Apple on Thursday apologised to its customers for slowing down performance of older iPhone models and said it would discount replacement batteries for some of its handsets.
The move by Apple responded to an uproar from iPhone users -- and a series of lawsuits -- after news of the battery problems stoked concerns the company was unfairly nudging consumers to upgrade.
"We know that some of you feel Apple has let you down. We apologize," Apple said in a message to customers on its website.
"We've always wanted our customers to be able to use their iPhones as long as possible. We're proud that Apple products are known for their durability, and for holding their value longer than our competitors' devices."
Apple said it was reducing the price of an out-of-warranty iPhone battery replacement from $79 to $29 for anyone with an iPhone 6 or later whose battery needs to be replaced, starting in late January through December 2018.
The company said it also would issue a software update to make it easier for customers to see if an aging battery is affecting performance.
"As always, our team is working on ways to make the user experience even better, including improving how we manage performance and avoid unexpected shutdowns as batteries age," the statement said.
The controversy erupted last week after Apple acknowledged a feature to "smooth out" spikes in demand for power to prevent iPhone 6 models from shutting down due to the cold or weak batteries.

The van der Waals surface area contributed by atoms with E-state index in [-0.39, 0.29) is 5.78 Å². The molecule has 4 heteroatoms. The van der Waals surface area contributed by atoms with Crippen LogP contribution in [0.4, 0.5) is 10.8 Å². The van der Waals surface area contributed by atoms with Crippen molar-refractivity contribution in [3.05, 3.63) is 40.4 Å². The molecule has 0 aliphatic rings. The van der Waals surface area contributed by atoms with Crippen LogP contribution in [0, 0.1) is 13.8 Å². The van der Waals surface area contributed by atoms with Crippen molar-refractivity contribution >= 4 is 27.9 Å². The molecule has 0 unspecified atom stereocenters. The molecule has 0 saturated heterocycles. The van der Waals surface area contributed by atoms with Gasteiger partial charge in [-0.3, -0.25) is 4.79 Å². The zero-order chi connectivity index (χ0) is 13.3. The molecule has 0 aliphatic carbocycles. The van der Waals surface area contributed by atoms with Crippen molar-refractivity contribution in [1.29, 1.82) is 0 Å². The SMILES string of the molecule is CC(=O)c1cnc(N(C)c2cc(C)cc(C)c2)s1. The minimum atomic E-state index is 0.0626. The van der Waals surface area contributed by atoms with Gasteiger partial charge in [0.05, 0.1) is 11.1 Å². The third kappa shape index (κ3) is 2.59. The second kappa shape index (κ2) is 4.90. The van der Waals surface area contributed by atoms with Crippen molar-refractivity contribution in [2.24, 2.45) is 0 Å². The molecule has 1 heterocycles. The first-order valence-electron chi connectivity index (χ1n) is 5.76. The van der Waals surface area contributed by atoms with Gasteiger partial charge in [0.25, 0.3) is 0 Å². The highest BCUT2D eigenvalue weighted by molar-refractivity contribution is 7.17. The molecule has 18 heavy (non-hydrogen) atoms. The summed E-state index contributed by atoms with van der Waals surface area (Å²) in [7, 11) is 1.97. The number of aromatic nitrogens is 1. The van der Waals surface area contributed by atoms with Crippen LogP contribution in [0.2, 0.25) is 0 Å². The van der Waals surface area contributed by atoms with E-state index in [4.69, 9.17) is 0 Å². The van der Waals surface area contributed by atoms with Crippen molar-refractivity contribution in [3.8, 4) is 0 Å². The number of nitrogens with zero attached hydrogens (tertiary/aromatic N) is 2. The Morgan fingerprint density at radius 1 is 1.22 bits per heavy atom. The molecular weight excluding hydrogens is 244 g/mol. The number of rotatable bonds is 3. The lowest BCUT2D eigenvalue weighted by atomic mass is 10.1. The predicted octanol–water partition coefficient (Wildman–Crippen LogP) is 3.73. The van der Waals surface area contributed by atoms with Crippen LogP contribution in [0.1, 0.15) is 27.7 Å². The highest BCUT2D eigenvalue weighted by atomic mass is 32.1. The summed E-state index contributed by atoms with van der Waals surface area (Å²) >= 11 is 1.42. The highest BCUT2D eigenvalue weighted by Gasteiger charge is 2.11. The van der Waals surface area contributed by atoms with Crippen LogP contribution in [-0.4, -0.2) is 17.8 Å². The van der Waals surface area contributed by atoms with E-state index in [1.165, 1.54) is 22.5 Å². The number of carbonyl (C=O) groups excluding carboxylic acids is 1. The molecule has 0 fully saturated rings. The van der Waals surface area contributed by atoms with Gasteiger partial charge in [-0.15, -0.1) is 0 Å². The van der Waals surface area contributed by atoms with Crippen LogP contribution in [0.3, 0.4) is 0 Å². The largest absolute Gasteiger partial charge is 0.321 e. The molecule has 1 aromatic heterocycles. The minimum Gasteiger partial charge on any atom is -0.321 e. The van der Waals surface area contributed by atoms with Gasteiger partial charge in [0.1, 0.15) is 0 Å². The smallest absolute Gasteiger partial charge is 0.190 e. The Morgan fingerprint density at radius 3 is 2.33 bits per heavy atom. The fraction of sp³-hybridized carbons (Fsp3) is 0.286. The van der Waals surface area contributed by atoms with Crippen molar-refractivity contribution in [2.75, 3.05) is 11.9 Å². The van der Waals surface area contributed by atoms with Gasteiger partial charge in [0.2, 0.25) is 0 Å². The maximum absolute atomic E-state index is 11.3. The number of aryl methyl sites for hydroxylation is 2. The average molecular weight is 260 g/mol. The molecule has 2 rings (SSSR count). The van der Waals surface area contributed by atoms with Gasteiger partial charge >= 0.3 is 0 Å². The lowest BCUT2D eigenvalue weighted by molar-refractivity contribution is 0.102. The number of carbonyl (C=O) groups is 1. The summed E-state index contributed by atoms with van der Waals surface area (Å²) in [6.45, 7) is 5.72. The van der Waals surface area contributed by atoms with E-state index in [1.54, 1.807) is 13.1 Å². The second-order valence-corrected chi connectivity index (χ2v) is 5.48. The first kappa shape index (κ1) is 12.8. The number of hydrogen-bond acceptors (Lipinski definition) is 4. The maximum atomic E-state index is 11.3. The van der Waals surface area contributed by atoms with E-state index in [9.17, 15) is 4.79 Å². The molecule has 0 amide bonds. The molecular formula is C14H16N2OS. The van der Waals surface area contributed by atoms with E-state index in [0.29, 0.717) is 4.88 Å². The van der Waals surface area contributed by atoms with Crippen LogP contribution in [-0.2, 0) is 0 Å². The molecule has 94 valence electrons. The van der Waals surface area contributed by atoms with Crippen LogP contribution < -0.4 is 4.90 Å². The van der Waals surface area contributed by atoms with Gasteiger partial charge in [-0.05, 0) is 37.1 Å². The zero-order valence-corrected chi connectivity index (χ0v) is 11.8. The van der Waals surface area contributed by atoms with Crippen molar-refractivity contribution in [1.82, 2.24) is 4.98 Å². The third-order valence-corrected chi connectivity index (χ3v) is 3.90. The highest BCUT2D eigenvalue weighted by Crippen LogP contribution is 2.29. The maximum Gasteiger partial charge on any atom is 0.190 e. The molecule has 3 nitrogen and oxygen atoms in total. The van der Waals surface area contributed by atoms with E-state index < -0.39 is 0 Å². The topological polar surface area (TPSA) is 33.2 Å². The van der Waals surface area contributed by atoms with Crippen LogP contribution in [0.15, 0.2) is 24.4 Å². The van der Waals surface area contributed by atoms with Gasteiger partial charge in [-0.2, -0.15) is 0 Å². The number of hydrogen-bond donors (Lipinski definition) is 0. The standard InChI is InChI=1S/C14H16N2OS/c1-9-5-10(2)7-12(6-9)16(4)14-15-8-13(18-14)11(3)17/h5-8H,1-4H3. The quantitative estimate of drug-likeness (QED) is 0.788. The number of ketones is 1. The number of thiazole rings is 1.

Rumors had persisted for years at tech news websites devoted to Apple products and among fans of the company's products that iPhone performance was being intentionally slowed, perhaps to push users to buy newer models.
Apple's latest statement said that "we have never -- and would never -- do anything to intentionally shorten the life of any Apple product, or degrade the user experience to drive customer upgrades."
But it noted that "batteries are consumable components that become less effective as they chemically age" and that factors such as heat can affect performance.
Apple said a software update last year "manages the maximum performance of some system components when needed to prevent a shutdown" and that "in some cases users may experience longer launch times for apps and other reductions in performance."